Bad news: Abortion enthusiasts may soon have at their disposal the legal equivalent of a baby pesticide. As early as March, the FDA is expected to approve mifepristone for use in the United States. Mifepristone, previously known as the French abortion pill RU-486, can be taken by women who wish to terminate their pregnancies without surgery during the first six to nine weeks of gestation. Planned Parenthood clinics are poised to leap aboard the medical abortion bandwagon: "We want to make this option available," said Sue Momeyer, director of Planned Parenthood of Southwest Ohio and Northern Kentucky. "There are some women who will find this preferable to traditional surgical abortion and there are some who will not." Once word spreads, it's possible many will not: The controversial abortion procedure requires the taking of two drugs one to three days apart. Typically, the aborting mother experiences cramps and bleeding that last two weeks. When the drug combination fails-as happens in about 5 percent of cases-the next step is surgical abortion. Still, pro-life activists are concerned that FDA approval of mifepristone will trigger an increase in the number of abortions. "If the FDA approves it, it will be legal. What we will do then is embark on a continuing educational campaign," said John Willke, president of International Right to Life. Exactly when mifepristone will be available is still not clear, but Christina Horzepa of the Population Council, which owns the U.S. rights to the drug, is hopeful "approval will come by the end of the first quarter." Left for dead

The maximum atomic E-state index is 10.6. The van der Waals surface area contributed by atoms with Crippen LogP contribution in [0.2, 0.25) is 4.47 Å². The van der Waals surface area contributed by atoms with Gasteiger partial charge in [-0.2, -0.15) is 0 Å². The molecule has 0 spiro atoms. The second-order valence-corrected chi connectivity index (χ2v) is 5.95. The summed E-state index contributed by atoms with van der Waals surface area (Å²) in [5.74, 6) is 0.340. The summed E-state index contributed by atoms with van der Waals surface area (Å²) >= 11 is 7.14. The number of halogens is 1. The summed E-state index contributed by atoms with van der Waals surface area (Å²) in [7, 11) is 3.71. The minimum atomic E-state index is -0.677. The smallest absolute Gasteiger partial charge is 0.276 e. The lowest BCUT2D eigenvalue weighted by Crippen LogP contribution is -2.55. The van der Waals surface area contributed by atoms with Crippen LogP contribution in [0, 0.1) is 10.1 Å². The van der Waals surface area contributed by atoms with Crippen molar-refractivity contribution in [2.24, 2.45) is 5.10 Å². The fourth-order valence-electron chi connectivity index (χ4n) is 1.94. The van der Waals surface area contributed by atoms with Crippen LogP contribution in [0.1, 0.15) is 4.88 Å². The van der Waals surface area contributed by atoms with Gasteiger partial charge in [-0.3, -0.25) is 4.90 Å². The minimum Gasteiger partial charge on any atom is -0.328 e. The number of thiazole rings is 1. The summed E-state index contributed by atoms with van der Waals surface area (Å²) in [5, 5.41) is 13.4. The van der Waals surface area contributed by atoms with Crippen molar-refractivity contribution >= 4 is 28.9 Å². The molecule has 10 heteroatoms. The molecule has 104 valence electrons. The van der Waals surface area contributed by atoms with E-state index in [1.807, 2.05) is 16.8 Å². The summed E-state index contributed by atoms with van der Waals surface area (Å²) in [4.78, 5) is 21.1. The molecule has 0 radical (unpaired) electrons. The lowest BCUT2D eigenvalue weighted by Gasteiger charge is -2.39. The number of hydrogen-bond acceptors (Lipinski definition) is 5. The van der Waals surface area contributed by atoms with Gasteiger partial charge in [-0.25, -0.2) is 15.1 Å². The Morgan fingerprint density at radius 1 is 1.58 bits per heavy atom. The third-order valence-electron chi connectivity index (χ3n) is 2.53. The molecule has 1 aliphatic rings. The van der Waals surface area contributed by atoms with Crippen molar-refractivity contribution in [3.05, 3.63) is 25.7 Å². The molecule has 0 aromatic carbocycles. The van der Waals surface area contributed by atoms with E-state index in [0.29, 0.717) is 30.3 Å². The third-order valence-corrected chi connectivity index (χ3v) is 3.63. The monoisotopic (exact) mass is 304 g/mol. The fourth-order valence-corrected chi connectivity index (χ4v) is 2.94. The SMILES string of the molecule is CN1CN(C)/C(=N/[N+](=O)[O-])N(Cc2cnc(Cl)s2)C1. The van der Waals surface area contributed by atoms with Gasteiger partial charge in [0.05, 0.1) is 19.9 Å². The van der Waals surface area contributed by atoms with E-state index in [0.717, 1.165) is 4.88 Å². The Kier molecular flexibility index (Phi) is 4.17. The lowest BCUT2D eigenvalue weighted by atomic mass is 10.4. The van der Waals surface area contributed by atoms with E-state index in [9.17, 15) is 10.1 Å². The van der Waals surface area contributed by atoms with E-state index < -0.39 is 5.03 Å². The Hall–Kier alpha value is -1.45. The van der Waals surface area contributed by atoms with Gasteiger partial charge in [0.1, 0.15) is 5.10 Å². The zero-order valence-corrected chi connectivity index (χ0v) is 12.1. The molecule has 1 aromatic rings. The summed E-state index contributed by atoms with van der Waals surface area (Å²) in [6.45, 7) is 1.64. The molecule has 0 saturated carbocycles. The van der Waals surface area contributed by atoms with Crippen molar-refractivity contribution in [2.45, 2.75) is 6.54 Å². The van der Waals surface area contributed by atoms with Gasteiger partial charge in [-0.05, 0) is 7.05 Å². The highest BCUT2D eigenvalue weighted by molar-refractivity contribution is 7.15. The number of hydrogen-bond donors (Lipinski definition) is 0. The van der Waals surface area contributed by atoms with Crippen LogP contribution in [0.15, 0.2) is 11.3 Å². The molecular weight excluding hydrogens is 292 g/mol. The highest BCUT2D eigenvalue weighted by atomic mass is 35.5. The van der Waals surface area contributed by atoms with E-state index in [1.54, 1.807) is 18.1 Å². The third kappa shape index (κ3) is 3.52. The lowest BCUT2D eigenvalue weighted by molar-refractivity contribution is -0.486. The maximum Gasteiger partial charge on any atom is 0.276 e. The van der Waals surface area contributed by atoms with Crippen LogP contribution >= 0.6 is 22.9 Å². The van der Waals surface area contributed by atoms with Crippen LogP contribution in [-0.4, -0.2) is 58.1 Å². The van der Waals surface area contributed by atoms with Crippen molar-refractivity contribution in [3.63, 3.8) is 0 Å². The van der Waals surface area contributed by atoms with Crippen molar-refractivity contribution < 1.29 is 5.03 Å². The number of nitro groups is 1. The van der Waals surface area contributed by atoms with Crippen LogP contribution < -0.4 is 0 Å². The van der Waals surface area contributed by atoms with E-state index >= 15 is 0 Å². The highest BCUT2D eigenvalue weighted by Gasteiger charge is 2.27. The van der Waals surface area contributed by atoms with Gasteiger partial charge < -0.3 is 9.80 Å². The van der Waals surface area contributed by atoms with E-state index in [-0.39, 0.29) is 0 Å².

Doorsteps and trash bins are more suitable for daily newspapers than what many Houston residents found in those places last year-abandoned babies. Residents found 13 discarded babies over a period of 10 months in the nation's fourth largest city. Three of the 13 were found dead. The sheer number of abandonments left citizens and city officials stunned. "If we get one or two a year, that wouldn't be unusual," said George Ford, executive director of Harris County Child Protective Services. "But to have 13 within this time period is certainly extraordinary." Child-protection officials organized the Harris County Baby Abandonment Task Force, which launched an educational campaign aimed at the poor, pregnant teens thought responsible for abandoning the babies. Among the 13 Houston abandonments, only four mothers were identified. Police charged with murder a 15-year-old girl whose newborn daughter, found in a high-school trash bin, allegedly died of blows to the head. Now 75 billboards plead from Harris County roadsides, "Don't Abandon Your Baby!" Radio and television announcements urge troubled mothers to call a toll-free hotline. Ads also refer to a new Texas law that encourages mothers to take newborns to hospitals or fire stations rather than abandoning them. When pregnant moms call the task force's toll-free hotline, counselors provide referrals for temporary housing, prenatal care, adoption, and "other services." Sadly, one of the "other services" is abortion. That option might leave more babies like those already found dead, and it seems especially misguided since most of the babies found alive have already been adopted. Open Wounds